“You will have to double the workforce to have content monitors, and even then it won’t be possible,” says Ruffin. “You aren’t going to filter the content (according to keywords) because that will raise censorship issues.”
Yet filtering content seems to be the only way Facebook and Google can deliver what Justice Kait asks of them. And blocking so many websites because they happen to contain “obscene” keywords like ‘sex’ or ‘virgin’ is a lot like banning lawful assembly because someone made a hate speech. The irony is this would make us “like China” anyway.
AT THE heart of this controversy is one of two new sets of Internet rules notified by the Centre last April, dealing with the liability of intermediaries, which is being used to give the provisions of criminal and civil law more specific effect in the courtrooms. For instance, Rai’s counsel argued that Google’s terms of service didn’t reflect these rules, as they were supposed to. This was refuted by his opposing counsel, who pointed out that the terms of service of the Department of Information Technology website didn’t contain them either.
Rightly so. This set of rules, like the two cases pegged on it, infringes upon our Constitution as well as our common sense. Instead of giving us a clear idea of what they wish to censor, the rules pretend to elucidate this with terms like “grossly harmful”, “harassing”, “disparaging” or “insulting any other nation”. And “blasphemous” — a frightening term. “Blasphemous is a word alien to Indian legal language,” says Internet freedom activist Anja Kovacs. “But now, with these rules, it could gradually be incorporated into mainstream law.”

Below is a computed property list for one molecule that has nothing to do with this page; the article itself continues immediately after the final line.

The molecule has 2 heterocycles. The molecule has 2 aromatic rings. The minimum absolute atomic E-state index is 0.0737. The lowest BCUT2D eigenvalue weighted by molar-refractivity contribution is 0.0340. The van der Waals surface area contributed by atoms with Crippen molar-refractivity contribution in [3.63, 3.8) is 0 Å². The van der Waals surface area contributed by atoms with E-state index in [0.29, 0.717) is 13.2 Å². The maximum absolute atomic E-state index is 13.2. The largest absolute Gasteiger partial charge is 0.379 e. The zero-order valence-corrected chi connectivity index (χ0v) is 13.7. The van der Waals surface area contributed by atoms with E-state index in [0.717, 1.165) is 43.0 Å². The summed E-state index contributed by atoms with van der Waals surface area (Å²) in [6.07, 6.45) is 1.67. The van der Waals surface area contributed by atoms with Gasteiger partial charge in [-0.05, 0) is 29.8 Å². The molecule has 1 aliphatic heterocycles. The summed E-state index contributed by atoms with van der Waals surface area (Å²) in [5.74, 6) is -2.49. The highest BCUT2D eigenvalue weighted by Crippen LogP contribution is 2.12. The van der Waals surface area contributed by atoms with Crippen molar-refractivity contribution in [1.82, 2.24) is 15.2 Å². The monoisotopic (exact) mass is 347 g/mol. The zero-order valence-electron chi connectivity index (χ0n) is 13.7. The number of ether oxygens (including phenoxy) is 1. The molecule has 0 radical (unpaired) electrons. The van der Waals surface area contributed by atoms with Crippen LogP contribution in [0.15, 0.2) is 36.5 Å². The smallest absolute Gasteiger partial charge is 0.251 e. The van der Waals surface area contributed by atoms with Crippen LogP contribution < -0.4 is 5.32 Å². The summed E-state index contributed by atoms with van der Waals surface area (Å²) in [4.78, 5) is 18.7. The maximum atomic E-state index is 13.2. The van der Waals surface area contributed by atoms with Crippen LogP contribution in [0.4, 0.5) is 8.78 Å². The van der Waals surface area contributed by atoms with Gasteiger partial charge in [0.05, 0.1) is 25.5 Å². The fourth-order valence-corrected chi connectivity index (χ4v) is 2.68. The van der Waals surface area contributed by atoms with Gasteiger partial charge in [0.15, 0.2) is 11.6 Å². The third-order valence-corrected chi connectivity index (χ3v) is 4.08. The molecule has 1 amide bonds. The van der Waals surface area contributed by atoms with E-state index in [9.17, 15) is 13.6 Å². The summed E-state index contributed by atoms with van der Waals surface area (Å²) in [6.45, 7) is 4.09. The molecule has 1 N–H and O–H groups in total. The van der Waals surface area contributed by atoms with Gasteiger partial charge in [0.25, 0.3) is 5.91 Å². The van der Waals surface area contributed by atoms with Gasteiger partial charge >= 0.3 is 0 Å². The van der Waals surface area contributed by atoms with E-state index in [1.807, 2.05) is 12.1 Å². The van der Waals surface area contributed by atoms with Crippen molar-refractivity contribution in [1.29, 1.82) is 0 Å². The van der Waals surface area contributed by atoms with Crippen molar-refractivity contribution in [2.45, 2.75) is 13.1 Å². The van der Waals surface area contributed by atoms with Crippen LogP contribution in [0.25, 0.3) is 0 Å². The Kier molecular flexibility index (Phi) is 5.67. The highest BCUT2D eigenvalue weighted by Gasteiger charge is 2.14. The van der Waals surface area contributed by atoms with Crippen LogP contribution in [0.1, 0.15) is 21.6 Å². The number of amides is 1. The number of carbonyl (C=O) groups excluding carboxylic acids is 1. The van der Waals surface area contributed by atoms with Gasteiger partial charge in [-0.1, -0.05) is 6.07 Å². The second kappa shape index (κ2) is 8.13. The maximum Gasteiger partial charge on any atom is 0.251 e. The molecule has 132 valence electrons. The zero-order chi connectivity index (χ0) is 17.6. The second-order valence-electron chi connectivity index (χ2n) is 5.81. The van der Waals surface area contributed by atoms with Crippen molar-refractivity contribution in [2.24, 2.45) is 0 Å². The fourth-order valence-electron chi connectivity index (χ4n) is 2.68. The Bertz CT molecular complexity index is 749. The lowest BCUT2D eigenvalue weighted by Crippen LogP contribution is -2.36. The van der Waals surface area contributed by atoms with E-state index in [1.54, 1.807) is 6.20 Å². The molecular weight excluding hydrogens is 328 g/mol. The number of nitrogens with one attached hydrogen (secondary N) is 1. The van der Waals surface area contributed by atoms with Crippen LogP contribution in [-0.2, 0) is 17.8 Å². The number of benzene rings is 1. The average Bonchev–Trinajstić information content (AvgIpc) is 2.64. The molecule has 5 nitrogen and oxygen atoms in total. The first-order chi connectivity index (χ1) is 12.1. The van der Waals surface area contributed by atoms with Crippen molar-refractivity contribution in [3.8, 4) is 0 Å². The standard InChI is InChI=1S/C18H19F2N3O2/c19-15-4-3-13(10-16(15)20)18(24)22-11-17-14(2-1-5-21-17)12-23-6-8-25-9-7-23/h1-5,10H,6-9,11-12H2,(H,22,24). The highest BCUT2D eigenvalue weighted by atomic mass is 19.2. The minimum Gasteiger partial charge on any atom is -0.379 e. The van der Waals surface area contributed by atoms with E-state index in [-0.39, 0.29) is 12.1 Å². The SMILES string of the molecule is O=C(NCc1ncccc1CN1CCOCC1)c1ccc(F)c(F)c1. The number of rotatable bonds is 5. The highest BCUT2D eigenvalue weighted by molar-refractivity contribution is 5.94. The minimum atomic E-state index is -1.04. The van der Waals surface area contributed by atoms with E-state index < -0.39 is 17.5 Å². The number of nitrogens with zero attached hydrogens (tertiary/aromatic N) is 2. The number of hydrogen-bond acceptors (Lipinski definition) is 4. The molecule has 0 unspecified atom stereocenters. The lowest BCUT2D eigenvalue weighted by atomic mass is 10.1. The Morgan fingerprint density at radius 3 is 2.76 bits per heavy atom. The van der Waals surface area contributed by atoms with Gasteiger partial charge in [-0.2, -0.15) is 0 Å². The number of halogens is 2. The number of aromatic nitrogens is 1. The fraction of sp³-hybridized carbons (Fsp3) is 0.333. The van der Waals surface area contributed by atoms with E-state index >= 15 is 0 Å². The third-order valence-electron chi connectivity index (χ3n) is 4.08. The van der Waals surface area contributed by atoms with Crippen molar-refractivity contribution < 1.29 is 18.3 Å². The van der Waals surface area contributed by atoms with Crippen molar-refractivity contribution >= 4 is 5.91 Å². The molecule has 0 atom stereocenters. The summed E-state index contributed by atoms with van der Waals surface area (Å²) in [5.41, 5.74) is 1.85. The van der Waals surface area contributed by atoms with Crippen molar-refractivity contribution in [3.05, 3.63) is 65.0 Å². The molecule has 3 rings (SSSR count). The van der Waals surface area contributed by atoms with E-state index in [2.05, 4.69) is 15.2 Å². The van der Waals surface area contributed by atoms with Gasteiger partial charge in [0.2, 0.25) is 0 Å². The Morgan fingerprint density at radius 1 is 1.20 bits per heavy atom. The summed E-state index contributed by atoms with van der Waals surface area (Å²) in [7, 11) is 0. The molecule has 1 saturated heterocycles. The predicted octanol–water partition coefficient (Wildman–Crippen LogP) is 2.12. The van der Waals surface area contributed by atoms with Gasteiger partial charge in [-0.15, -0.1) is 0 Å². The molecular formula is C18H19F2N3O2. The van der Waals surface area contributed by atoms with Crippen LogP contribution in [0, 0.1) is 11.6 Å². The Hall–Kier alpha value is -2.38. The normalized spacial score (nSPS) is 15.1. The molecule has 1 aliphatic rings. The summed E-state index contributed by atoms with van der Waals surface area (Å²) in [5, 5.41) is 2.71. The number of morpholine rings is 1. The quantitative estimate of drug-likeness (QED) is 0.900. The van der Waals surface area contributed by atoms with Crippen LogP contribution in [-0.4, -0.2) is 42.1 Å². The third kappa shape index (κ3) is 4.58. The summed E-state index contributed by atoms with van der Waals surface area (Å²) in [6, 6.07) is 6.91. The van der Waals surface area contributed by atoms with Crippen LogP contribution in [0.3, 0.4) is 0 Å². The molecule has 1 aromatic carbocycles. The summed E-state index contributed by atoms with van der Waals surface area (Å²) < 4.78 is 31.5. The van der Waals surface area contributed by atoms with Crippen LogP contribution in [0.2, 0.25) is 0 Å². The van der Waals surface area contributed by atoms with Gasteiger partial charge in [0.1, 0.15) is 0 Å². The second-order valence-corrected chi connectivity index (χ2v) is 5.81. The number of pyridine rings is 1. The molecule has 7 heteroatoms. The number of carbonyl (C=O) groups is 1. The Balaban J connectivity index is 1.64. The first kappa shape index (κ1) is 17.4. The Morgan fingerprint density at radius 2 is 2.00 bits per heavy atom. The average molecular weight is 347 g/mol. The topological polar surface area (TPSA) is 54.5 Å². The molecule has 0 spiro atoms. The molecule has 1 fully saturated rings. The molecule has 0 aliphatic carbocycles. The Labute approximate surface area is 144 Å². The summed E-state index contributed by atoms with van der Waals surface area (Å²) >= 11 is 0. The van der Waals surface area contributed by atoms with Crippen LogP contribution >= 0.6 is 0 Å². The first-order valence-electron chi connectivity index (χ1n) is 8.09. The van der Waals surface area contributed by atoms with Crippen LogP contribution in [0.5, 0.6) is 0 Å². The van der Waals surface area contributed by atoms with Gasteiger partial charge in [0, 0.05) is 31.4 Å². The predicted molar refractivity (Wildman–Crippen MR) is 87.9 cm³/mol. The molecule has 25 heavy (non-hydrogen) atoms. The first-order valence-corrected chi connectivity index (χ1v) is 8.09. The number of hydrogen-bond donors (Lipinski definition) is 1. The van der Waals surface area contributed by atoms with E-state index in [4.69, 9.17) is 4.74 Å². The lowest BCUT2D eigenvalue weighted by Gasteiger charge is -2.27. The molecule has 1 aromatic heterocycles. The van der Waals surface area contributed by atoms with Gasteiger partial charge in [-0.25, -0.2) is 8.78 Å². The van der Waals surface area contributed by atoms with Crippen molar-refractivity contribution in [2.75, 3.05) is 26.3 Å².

Further, instead of appointing an authority to administer them, the Internet rules outsource this job to the intermediaries — making them liable to remove within 36 hours any information they store, host or publish, if a complainant claims that this contravenes the rules.
FINALLY, LET’S return to the law. These rules, adopted by the Centre under powers conferred to it by the IT (Amendment) Act, 2008, are a smokescreen that covers the infringement of a very basic Indian fundamental right. Article 21, which says: “No person shall be deprived of his life or personal liberty except according to procedure established by law.”
In 1977, animal rights activist Maneka Gandhi was asked by the government to surrender her passport, and not given a reason for this. Not given a chance to be heard. A writ petition filed by her led the Supreme Court to deliver a landmark judgment that held that the right to “life or personal liberty” included Maneka’s right to travel because “a fundamental right is not an island in itself” and so Article 21 was to be understood in conjunction with other fundamental rights [such as the freedom of speech, enshrined in 19(1)(a)]. Justice VR Krishna Iyer, who was on the Bench that delivered the judgment, explained that “the spirit of man is at the root of Article 21”, “personal liberty makes for the worth of the human person” and “travel makes liberty worthwhile”.
But most significantly, the court held that the “procedure established by law” in Article 21 could not be a mere semblance of procedure but should fulfil the principles of natural justice — one of which is “the right to be heard”.
With the passing of these rules, millions of Indians have been denied this right — including the writer of this article. If, on going online, there is a complaint calling it “grossly harmful”, “harassing”, “disparaging”, or worse still, “blasphemous”, it will have to be taken down, in 36 hours, with his only recourse being to line up at the same courts that lawyers representing Facebook and Google and Qasmi and Rai have been visiting for months now. That’s where the smokescreen dissipates.